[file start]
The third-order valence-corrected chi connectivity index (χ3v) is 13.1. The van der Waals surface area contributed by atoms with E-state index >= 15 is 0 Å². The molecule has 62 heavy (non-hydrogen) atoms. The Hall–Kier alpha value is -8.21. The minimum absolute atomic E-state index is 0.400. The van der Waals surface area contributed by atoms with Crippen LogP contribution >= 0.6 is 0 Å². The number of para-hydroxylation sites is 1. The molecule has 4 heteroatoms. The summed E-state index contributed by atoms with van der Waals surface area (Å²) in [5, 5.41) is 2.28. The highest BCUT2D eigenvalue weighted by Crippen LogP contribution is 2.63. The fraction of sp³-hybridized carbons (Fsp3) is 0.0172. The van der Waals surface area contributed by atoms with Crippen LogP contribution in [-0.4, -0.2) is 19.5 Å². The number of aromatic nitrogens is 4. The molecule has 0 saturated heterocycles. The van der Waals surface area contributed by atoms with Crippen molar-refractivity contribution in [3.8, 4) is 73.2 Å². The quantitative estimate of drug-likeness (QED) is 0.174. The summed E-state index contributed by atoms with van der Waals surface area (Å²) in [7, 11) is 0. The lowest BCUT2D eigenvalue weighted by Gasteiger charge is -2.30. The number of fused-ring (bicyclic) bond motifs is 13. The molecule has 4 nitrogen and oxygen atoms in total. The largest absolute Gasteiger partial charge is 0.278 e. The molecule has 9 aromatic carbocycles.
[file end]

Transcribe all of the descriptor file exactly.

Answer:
The third-order valence-corrected chi connectivity index (χ3v) is 13.1. The van der Waals surface area contributed by atoms with E-state index >= 15 is 0 Å². The molecule has 62 heavy (non-hydrogen) atoms. The Hall–Kier alpha value is -8.21. The minimum absolute atomic E-state index is 0.400. The van der Waals surface area contributed by atoms with Crippen LogP contribution >= 0.6 is 0 Å². The number of para-hydroxylation sites is 1. The molecule has 4 heteroatoms. The summed E-state index contributed by atoms with van der Waals surface area (Å²) in [5, 5.41) is 2.28. The highest BCUT2D eigenvalue weighted by Crippen LogP contribution is 2.63. The fraction of sp³-hybridized carbons (Fsp3) is 0.0172. The van der Waals surface area contributed by atoms with Crippen LogP contribution in [-0.4, -0.2) is 19.5 Å². The number of aromatic nitrogens is 4. The molecule has 0 saturated heterocycles. The van der Waals surface area contributed by atoms with Crippen molar-refractivity contribution in [3.8, 4) is 73.2 Å². The quantitative estimate of drug-likeness (QED) is 0.174. The summed E-state index contributed by atoms with van der Waals surface area (Å²) in [7, 11) is 0. The lowest BCUT2D eigenvalue weighted by Gasteiger charge is -2.30. The number of fused-ring (bicyclic) bond motifs is 13. The molecule has 4 nitrogen and oxygen atoms in total. The largest absolute Gasteiger partial charge is 0.278 e. The molecule has 9 aromatic carbocycles.